That’s not to say they are a better choice overall. Belts require the distance between the axles to remain constant to maintain proper tension. This is not compatible with the desire to tune the car with chassis flex. Shaft drives can be perceived as an easy solution with less hassle and adjustment.

Electric off-road 4WD world championships were won with belt drives for almost 20 years starting from the ’80s. My guess is that they offered the efficiency advantage necessary with the electronics of that era. When lipo batteries and brushless motors became the norm, the cars became so powerful that a bit of drivetrain efficiency could be sacrificed to get the option for increased chassis flex in return.
 
I disagree, timing belts are a nightmare and will destroy an engine if you continue to drive a car as the timing belt begins to stretch and slip.

First time I experienced this was with a friends car which left us stranded in the snow up the mountains, but that's another story. The mechanic explained that if he stopped using the engine immediately when losing power then the belt could've been replaced without damage to the engine. A year later the same thing happened to my mom's car and I told her to immediately stop, it was a bad timing belt. Tow truck driver refused to tow the car without starting the engine and the belt snapped causing the engine to need replacement. I've helped close to a dozen other friends over the years prevent damage and encourage them to replace the timing belts before they snap. I've never once seen a timing chain ever snap.

There will always be a performance/maintenance sacrifice when switching from a gear design to belt design, no exception.
You disagree but then bring up different and less relevant points about timing belts in an ICE. Timing belts for ICE engines, specifically dual overhead camshaft engines do not stretch like timing chains do, but they will break if they are not changed within the recommended interval suggested by the manufacturer. Many people don’t do the maintenance required because they either don’t know about it or don’t want to pay for it and just ignore it until it fails. My Toyota Tundra V8 timing belt had to be changed at 90k miles for example. Then there are freewheeling and non freewheeling engines where one will destroy the valves if the timing belt breaks and the other will not.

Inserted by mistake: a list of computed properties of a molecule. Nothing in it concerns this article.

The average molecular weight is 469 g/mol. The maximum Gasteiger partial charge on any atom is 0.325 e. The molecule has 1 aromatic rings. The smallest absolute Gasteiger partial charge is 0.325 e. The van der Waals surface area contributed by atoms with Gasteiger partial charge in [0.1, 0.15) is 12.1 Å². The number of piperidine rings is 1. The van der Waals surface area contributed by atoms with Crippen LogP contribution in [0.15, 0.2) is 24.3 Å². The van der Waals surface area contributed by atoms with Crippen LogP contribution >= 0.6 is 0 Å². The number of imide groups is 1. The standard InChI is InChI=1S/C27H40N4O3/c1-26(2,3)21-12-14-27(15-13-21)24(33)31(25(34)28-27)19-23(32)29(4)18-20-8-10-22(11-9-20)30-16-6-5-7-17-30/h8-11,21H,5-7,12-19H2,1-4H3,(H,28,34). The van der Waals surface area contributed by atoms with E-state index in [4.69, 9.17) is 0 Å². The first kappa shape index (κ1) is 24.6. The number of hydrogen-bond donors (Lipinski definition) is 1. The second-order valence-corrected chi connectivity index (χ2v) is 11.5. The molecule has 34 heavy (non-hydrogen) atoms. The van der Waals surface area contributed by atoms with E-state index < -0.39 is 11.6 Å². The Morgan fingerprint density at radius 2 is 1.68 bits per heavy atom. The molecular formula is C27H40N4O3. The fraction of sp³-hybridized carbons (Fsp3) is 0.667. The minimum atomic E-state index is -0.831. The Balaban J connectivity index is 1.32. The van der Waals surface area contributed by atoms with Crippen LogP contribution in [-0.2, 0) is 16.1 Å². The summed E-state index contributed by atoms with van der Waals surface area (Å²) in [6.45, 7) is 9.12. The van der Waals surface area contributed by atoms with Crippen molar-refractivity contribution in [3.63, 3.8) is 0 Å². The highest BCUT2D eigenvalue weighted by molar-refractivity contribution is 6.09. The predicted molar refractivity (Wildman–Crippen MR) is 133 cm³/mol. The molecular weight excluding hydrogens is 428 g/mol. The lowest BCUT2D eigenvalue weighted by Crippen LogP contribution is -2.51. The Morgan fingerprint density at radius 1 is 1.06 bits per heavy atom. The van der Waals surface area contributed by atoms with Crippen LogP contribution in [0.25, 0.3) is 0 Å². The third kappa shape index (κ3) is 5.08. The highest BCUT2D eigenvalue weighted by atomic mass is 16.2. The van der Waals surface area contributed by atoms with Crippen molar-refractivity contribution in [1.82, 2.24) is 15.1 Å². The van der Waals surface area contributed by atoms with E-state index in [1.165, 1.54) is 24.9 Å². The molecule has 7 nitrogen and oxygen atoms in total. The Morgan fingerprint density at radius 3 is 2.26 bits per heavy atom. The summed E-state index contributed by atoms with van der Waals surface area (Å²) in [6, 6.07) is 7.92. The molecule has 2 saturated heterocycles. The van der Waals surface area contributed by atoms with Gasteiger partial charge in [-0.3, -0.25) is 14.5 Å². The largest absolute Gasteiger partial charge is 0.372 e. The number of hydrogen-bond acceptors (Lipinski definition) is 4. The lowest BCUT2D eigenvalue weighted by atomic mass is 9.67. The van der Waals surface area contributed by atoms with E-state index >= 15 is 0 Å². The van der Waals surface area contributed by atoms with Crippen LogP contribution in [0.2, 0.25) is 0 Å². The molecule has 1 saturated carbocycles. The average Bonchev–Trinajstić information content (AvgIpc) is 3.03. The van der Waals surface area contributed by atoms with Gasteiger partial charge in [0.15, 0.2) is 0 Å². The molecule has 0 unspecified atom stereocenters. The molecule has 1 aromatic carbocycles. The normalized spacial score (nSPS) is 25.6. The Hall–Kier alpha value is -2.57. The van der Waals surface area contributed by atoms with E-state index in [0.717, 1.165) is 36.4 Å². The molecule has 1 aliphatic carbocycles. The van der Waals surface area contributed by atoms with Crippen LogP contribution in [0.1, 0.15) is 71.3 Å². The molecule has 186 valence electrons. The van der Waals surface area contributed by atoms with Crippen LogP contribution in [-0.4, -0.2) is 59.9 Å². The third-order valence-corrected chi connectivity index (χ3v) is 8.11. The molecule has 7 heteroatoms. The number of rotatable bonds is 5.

In the automotive world timing belts are lighter and less costly to manufacture compared to a timing chains and because timing belts don’t stretch, they also will not change the engine timing over time (towards retarded engine valve timing) due to that chain slowly stretching. Because timing belts are lighter they also have less reciprocal inertia which helps with fuel economy and makes the engine rev up faster too. Take it from a former ASE master certified technician here, I know a few things about timing belts. 😉

BTW I’m not advocating for timing belts in RC cars. I don’t think they are better than gears.
 
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You disagree but then bring up different and less relevant points about timing belts in an ICE.
You switched the topic to ICE and I was disagreeing about the durability of belts (specifically timing belts in the example I brought up) I prefer timing chains and this was a requirement before I bought my 2016 Colorado, I try to avoid timing belts because I prefer to do my own maintenance when possible and I don't have the skills/tools to replace a timing belt myself :(
...timing belts don’t stretch...
In the cases where I experienced a timing belt failure first hand, the engine would slowly get sluggish where top speed would diminish over the course of 10-15 seconds. This gave me the impression that the belt was stretching before it snapped. I am interested in hearing what is really going on during those precious 10-15 seconds as an indicator before the belt fails if it's not being stretched. I honestly have no clue, just what I saw first hand as an DIYer.
BTW I’m not advocating for timing belts in RC cars. I don’t think they are better than gears.
We are 100% on the same page here :)